Ask my wife, Sue, what her favorite movie is, and before you’d even finish the question, she’d answer, The Sound of Music, which she first saw on its original release in 1965. As for me, a few of my favorite things that year definitely did not include a movie featuring singing kids, singing nuns and Julie Andrews singing on a mountaintop. In fact, I wasn’t interested in any musical unless it starred The Beatles.
To me, the creators of The Sound of Music, Richard Rodgers and Oscar Hammerstein II, were relics of another time. Who on earth would take Do-Re-Mi over, say, Nowhere Man, Like a Rolling Stone or (I Can’t Get No) Satisfaction, to name three songs released the same year. Heck, Wooly Bully was a better example of contemporary pop culture.
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No, there was absolutely nothing about The Sound of Music that remotely reflected the world as I knew it when I was 9 years old. And it turned out I was in pretty good company. To critics and the intelligentsia alike at the time, The Sound of Music was the symbol of all that was wrong with American cinema. Co-star Christopher Plummer himself has famously referred to it as The Sound of Mucus.
From Avoidance To Discovery
As years went by, I successfully avoided The Sound of Music’s annual primetime TV airing as well. While I went to bed early, Sue always made sure to have a box of Kleenex and a bowl of chocolate ice cream handy when the movie started. How was it, I wondered, that a movie so reviled by critics and non-fans could have such a hold on a smart cookie like her?
I had to find out for myself, if only to see what I was missing. Sue had spent countless hours watching my misanthropic film noirs. Certainly, I could devote one evening to something a little sunnier. Movie purist that I am, however, I turned my nose up at the network broadcast, insisting we watch the restored letterbox DVD instead.
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One Monday evening, I settled into my favorite chair, pushed “play” and prepared for a coma-inducing sugar rush. Julie Andrews had barely gotten “The hills are alive” out of her mouth before Sue was blowing her nose. All I could think was, “Huh. This is a nice song. Very pretty melody, especially the middle. Kind of sophisticated, in its own way.”
And later on, when the children sang the reprise, I felt myself getting misty-eyed — but only in reaction to Sue’s joyful weeping. You’re aware of how guys get at the sight of a woman’s tears, right?
Escape From A Complex World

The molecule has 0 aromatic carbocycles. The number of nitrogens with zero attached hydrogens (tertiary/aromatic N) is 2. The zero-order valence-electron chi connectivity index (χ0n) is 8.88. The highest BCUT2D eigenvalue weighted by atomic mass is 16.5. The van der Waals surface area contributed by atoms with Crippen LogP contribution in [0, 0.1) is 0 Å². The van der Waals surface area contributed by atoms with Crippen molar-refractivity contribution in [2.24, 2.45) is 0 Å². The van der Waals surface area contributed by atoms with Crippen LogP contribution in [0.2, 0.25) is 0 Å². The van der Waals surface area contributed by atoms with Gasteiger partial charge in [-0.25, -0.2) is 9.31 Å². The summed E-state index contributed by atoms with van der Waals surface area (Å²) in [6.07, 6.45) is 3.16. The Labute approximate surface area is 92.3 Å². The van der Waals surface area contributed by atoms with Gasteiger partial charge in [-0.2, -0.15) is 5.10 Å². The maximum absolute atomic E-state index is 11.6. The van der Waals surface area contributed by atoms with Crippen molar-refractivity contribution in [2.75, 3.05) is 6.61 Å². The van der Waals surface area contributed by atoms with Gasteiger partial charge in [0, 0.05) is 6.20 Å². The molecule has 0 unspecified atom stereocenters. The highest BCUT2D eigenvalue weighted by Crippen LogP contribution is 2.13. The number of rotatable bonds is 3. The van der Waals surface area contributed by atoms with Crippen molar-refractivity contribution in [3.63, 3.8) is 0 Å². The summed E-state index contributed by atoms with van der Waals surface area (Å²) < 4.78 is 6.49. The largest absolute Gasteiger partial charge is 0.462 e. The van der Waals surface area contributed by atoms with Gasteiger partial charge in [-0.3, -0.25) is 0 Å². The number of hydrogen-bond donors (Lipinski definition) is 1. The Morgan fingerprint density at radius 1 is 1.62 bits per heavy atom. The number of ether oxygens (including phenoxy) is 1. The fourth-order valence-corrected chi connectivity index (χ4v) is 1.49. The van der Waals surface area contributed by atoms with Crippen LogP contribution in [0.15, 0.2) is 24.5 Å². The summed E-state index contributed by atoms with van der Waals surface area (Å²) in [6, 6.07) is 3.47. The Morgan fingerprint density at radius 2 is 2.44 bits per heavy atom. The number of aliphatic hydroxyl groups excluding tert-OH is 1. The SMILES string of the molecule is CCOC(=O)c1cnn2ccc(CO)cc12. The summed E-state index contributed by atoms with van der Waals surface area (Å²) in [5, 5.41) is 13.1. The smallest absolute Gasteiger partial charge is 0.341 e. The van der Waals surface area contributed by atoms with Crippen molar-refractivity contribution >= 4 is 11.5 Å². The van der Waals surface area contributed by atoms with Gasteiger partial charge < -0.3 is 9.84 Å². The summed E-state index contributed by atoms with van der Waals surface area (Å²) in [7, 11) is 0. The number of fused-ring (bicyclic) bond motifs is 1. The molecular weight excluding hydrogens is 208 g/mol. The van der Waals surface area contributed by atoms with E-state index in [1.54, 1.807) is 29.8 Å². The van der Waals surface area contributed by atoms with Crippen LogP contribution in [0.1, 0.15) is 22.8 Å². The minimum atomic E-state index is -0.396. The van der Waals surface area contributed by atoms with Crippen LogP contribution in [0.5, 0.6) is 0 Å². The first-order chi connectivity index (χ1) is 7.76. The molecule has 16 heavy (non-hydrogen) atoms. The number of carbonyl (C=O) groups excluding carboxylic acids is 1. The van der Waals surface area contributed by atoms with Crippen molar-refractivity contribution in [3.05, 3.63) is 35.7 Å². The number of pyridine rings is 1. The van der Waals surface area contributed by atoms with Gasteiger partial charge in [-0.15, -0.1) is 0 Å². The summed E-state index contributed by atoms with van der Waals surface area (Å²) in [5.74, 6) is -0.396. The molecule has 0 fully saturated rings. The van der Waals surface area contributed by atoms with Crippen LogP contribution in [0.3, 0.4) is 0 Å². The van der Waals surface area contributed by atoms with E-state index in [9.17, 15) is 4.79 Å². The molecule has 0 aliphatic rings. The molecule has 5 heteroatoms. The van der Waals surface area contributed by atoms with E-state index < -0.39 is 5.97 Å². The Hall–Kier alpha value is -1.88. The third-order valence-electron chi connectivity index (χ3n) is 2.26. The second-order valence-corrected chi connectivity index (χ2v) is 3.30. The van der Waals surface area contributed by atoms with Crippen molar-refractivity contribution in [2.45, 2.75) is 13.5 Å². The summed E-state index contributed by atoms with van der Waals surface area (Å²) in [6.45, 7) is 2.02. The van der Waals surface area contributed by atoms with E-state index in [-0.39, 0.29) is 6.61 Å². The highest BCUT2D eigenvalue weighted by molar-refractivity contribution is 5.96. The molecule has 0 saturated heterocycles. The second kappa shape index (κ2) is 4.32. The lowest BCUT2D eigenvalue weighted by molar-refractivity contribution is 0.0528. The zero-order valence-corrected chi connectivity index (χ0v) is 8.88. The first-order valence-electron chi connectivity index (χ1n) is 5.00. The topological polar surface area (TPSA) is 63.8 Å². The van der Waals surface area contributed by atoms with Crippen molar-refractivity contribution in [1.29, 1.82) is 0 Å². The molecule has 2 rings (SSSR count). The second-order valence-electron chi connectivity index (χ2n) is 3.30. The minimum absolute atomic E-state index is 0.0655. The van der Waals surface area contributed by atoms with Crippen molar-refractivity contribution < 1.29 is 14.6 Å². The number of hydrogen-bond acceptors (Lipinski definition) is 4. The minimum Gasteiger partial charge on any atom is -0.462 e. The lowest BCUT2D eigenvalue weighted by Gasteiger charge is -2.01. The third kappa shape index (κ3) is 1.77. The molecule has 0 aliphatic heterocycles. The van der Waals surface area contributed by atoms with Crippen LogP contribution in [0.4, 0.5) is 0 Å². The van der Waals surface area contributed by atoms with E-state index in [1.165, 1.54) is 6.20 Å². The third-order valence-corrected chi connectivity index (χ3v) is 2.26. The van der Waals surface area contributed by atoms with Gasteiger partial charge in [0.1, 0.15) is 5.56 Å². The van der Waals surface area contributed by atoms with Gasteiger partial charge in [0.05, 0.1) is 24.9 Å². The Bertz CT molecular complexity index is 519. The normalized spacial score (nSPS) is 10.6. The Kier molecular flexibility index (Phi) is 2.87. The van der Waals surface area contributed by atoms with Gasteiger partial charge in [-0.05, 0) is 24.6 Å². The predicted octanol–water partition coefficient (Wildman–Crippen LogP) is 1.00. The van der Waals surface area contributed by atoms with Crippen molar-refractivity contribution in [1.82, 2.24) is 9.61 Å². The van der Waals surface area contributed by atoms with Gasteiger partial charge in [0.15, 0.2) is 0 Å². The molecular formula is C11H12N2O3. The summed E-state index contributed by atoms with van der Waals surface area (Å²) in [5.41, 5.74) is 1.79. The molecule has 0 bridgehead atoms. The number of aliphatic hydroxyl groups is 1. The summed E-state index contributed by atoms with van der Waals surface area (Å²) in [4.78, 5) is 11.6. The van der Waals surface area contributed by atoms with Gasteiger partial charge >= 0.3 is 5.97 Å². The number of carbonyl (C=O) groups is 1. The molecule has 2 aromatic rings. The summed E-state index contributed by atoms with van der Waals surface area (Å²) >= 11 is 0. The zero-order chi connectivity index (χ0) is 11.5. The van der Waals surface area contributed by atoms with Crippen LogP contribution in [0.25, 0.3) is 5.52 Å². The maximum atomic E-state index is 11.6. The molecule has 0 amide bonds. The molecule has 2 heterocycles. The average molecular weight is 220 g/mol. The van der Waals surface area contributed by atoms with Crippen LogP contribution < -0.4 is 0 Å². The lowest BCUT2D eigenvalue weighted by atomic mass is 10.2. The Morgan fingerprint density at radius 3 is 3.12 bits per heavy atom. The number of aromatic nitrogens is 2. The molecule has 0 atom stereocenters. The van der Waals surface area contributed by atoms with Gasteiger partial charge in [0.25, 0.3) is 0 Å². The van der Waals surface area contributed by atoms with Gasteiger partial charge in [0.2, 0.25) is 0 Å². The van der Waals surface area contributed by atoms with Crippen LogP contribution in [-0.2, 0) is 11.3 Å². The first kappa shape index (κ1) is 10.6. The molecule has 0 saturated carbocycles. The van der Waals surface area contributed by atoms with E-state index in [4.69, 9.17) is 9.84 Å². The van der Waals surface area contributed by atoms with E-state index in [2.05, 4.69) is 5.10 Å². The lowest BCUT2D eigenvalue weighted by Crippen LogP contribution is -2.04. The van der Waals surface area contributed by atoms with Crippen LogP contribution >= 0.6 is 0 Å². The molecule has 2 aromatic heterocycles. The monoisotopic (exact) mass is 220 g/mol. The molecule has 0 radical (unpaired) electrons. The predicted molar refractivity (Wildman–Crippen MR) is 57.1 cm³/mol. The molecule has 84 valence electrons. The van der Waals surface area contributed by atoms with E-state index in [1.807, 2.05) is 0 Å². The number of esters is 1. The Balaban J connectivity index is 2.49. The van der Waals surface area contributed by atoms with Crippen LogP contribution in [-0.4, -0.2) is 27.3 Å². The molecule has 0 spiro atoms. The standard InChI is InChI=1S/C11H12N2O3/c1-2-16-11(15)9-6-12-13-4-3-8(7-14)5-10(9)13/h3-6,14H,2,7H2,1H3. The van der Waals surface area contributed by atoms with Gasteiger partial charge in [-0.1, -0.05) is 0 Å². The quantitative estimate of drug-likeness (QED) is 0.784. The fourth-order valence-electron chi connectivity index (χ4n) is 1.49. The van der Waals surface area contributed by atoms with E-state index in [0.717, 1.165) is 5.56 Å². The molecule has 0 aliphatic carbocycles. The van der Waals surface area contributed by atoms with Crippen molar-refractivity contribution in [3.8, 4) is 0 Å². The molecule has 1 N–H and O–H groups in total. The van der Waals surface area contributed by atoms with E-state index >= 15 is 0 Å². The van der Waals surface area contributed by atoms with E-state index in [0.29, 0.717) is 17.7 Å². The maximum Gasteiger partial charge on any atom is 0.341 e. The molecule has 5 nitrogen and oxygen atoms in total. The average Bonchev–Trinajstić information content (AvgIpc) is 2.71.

As The Sound of Music unfolded, I found myself watching it with 1965-era eyes — and its remarkable popularity all made sense. Casual sex, the dawning of the psychedelic age, a war nobody quite understood — no wonder “The Greatest Generation” thought the world was flying apart. The Sound of Music gave them a chance to escape a kind of madness that was beyond their comprehension.
Then a funny thing happened. I began watching the film with contemporary eyes. The world still seemed to be flying apart, mostly for the same reasons as before, only updated for the 21st-century. Sexting, music raves, another war nobody quite understood — I finally got what my parents were going though in 1965.
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Everything that was supposedly wrong about the movie when I was nine worked quite nicely in my 50s. There was an unashamed sweetness to The Sound of Music that stood out in stark relief to the dangerous world when it took place, when it was made and where we live today. Who wouldn’t want a beautiful nanny, handsome father and firm grasp of choreography?
To my surprise, I found myself getting emotionally involved in the story. I imagined the Nazi invaders on my daughter’s heels, and me as the brave father who saved her from certain doom — a preposterous idea, considering how I almost threw up while riding a kiddie rollercoaster with her when she was four.
But I realized I what I had been missing before that I had now, the key ingredient to appreciating the movie: life experience.
It took a long time, but I finally understood why audiences everywhere loved a musical considered by many to be hopelessly old-fashioned even in 1965, yet still radiated a timeless joy. So much joy that this spring, they’ve flocked to 50th-anniversary showings, many in giant IMAX theatres, making it the Rocky Horror Picture Show for boomers.
If a recent ABC TV special covering the history of The Sound of Music is any indication, there’s a blessedly non-ironic vibe among its fans. They watch it not to feel superior to the movie, but because they honestly love it. The fans I saw seemed genuinely nice and would undoubtedly make an extra place for me at their next viewing party, despite my ghastly singing voice.
Too, having seen a Broadway revival of South Pacific, I’ve come to realize that Rodgers and Hammerstein aren’t relics of another time, but timeless masters of tapping into human emotions and setting them to song. Even North Korean schoolchildren happily sing Do-Re-Mi.
Even more stunning, Christopher Plummer, of all people, has finally come around to appreciating The Sound of Music. Turns out, then, I’m still in pretty good company.
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